Today was probably the best day of my cycling photography career. First off, I got to ride the moto. Second, I got to ride the moto. Third, it was a fantastically designed stage. Not only was it a team time trial, but it was held on a racetrack so that spectators and photographers got many opportunities to see the riders. And fourth, I got to meet some people I only knew online (James of Bicycle Design and Frank of TdfBlog).
I started off the day shooting the Slipstream bikes once more, though I had a good reasons this time. I knew they were going to win and there was a good story element: the mechanic was attaching "Just Go Harder" labels to the back of the seatposts as a tribute to Timmy Duggan, who's recovering in the hospital. I felt silly taking that many takes of the label, but there wasn't much else going on, and I really felt that I would need a great take of it. James of Bicycle Design was there as well, busy shooting the Zipp 1080s.
I also stopped by the Rock Racing merchandise tent so that I could grab a shot of the aforementioned Beast that I helped load last night. I did my best imitation of the Rock-Racing-style-like processing that I learned about last night, but am having trouble translating from Lightroom to Adobe Bridge.
I wanted to get out on course and was in for a happy surprise: while the riders were warming up, I could take a moto and photograph them. This was far better than using the motos during the TTT, because there were no restrictions about shooting from in front (these restrictions are one of the reasons it's easy to get a moto for the TTT). And so it is, the time of my life began.
My first venture onto the moto was a bit of a crapshoot. It turns out that it's much more difficult to shoot from moto than the side of the road. Such things seem obvious in hindsight, but what I didn't account for is how all the elements of difficulty tie together: the helmet, which makes it impossible to hold your eye to the viewfinder; the shaking of the motorcycle, which makes it hard to stay on target; the pain of twisting your body to the side to shoot; the jeepers aspect of staying on the back of a motorcycle at 50mph while both of your hands are holding your camera; trying not to hit the moto driver in the head with your lens as you switch from side to side; etc... I've always had respect for photographers Casey Gibson and Jonathan Devitch, but held a bit of jealousy at their moto access. Now my esteem for them is further elevated as I realize just how tough it must be to sit on a moto for 4+ hours a day (not that I ever thought it was easy) as well as how difficult it is to take good shots. If you wish to understand what it's like, grab a laser pointer, squint your eyes almost shut, twist your body around, and try to hit a fly. Perhaps that's more difficult, but the principle is the same.
The most important piece of advice given to me about riding moto: bring a change of underwear, especially after a mountain stage.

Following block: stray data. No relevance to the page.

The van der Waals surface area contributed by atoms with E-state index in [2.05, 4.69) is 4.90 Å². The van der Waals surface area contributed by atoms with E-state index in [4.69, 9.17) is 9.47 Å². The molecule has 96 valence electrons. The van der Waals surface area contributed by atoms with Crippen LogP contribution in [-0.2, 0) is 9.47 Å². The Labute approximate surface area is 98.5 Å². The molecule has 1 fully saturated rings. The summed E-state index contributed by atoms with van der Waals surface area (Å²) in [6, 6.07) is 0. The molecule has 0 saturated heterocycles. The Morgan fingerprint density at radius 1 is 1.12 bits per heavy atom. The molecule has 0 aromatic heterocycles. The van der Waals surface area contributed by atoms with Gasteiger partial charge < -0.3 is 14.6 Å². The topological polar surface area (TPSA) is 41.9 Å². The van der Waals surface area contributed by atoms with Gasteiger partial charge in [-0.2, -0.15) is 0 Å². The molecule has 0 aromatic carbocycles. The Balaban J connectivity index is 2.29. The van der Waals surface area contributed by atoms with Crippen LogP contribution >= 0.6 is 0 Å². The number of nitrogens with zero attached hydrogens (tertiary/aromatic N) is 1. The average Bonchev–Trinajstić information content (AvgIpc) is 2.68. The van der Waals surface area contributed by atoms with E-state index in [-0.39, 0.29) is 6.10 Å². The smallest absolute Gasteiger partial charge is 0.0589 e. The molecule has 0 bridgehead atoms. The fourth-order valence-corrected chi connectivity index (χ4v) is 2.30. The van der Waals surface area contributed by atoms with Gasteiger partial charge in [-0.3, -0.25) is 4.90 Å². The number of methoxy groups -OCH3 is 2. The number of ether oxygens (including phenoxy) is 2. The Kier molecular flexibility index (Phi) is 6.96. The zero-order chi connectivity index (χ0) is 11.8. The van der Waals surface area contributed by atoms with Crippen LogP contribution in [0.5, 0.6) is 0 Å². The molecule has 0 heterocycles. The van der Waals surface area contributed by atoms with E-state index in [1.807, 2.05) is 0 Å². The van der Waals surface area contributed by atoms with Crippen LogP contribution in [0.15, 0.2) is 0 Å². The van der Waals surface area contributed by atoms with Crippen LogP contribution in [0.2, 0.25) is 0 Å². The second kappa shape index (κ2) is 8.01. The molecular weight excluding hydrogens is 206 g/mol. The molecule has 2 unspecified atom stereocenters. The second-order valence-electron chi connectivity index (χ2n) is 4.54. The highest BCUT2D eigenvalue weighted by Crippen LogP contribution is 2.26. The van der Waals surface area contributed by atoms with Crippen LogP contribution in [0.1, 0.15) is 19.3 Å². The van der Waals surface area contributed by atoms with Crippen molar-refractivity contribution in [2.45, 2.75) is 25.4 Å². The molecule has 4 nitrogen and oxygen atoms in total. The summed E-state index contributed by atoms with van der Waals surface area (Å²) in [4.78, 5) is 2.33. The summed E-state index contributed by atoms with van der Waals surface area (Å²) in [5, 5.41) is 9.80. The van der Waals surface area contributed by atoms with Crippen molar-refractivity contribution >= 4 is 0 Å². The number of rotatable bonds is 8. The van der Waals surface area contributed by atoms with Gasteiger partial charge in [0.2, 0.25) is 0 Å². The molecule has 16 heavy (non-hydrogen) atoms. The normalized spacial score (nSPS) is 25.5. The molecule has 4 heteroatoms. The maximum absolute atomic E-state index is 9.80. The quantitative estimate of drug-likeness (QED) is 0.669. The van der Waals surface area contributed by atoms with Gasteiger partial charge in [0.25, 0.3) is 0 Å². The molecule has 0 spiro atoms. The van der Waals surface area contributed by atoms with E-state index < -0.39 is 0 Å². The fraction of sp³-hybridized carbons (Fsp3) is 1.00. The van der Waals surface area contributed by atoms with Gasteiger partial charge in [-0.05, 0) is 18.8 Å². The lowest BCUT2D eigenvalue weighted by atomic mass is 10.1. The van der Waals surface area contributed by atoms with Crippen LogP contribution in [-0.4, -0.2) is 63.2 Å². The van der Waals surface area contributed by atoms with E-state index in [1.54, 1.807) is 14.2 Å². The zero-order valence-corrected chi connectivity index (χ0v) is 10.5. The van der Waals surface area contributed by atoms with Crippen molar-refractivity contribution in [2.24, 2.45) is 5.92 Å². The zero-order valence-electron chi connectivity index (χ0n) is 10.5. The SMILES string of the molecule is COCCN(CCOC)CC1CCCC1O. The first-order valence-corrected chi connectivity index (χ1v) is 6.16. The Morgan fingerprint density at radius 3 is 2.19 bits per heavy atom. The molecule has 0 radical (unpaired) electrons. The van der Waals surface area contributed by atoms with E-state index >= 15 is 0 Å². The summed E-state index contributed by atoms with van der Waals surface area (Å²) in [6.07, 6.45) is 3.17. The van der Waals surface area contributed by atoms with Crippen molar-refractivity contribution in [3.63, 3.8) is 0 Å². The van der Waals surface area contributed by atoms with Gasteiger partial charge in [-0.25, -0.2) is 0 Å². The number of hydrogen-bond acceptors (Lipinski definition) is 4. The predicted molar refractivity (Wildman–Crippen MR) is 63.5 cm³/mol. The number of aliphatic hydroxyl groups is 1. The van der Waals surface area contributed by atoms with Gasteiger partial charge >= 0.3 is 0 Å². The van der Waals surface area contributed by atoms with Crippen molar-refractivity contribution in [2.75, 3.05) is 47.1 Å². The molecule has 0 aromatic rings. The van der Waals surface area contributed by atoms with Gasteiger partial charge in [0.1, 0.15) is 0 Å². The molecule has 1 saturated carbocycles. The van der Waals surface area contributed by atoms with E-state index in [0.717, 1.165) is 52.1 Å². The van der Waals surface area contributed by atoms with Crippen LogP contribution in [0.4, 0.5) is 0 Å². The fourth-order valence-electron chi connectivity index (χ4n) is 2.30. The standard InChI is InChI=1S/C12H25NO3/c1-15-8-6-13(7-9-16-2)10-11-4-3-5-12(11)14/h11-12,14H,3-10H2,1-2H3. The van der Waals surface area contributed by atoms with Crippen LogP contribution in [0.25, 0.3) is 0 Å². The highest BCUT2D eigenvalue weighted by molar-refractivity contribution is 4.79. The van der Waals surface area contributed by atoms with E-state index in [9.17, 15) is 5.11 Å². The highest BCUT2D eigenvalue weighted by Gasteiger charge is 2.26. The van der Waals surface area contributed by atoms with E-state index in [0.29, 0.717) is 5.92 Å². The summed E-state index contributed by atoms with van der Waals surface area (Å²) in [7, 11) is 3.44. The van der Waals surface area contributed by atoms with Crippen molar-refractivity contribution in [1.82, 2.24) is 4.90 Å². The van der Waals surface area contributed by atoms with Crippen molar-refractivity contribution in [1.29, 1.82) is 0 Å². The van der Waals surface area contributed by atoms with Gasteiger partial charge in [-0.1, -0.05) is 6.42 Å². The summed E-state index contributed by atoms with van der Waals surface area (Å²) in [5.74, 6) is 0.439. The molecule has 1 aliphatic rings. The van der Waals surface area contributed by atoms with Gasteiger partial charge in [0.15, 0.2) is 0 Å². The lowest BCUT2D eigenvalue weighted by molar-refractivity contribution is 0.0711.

On my maiden voyage I shot High Road doing their warmups until my driver had to come in. Like a kid who's just ridden his first rollercoaster, I immediately found another driver and went back out on course. This time was a little easier, mainly because my brain finally had some time to re-engage in the downtime. My first target was Slipstream, as I was determined to shoot as much rider butt as necessary to get a good shot of the "Just Go Harder" sign on the seatpost. I also got some shots of Zabriskie getting a lift from the Bissell car up the short climb as well as some pacelines from the front.
I also took some spins in front of CSC and Astana. Astana came out the best as my lens was practically being shoved up Levi's nose as we descended through the "Esses" on the Road Atlanta course. The photos make me wish I could slyly pretend that they were taken during the race.
The moto drivers really helped make the experience solid. They are accustomed to first-time passengers, so they slowly bridged me up to the art of moto-based cycling photography. They gave me suggestions for shots that I could go for and they also patiently responded to requests of, "forward, forward, hold, back, forward, back, back, forward...."
For the actual race, I refrained from moto as much as possible as they were mainly just for getting to different stationary spots on course. It's much better to shoot the riders from in front than behind, and the motos aren't allowed in front of the riders during the TTT. This didn't stop me from following both CSC and Astana. I got lucky with CSC and caught JJ Haedo accidentally clipping out of his pedal on the first climb. Not the biggest story, but a fun shot to have. I didn't get much interesting stuff with Astana other than a couple riders popping off the back. I wish I could pretend that I was being a pro photographer and trying to get "the shot" while following Astana for as long as I did, but really I was a tourist. I was following shooting Astana from a motorcyle on a Le Mans racetrack during an actual TTT. I was having so much fun that I didn't want to get off to take better shots. Besides, I knew Slipstream was going to win ;).
There's not much too add about the race itself. The strategy for this TTT seemed fairly simple: go fast, don't wait up. Rider after rider was flung off the back to suffer alone to the finish -- Botero and Zirbel were probably the biggest surprises for me. The climbs and descents were technical enough to throw the pacelines into disarray and every second that could be bought with good drilling was key.
Slipstream took a big victory on what is the first real GC stage of the Tour de Georgia, but in the end the gains were little: 4 seconds on Astana. Brasstown Bald doesn't always provide the margin of victory, but this year it certainly will.
Now, if only every US Tour could have a TTT: for the Tour of California, I suggest Laguna Seca.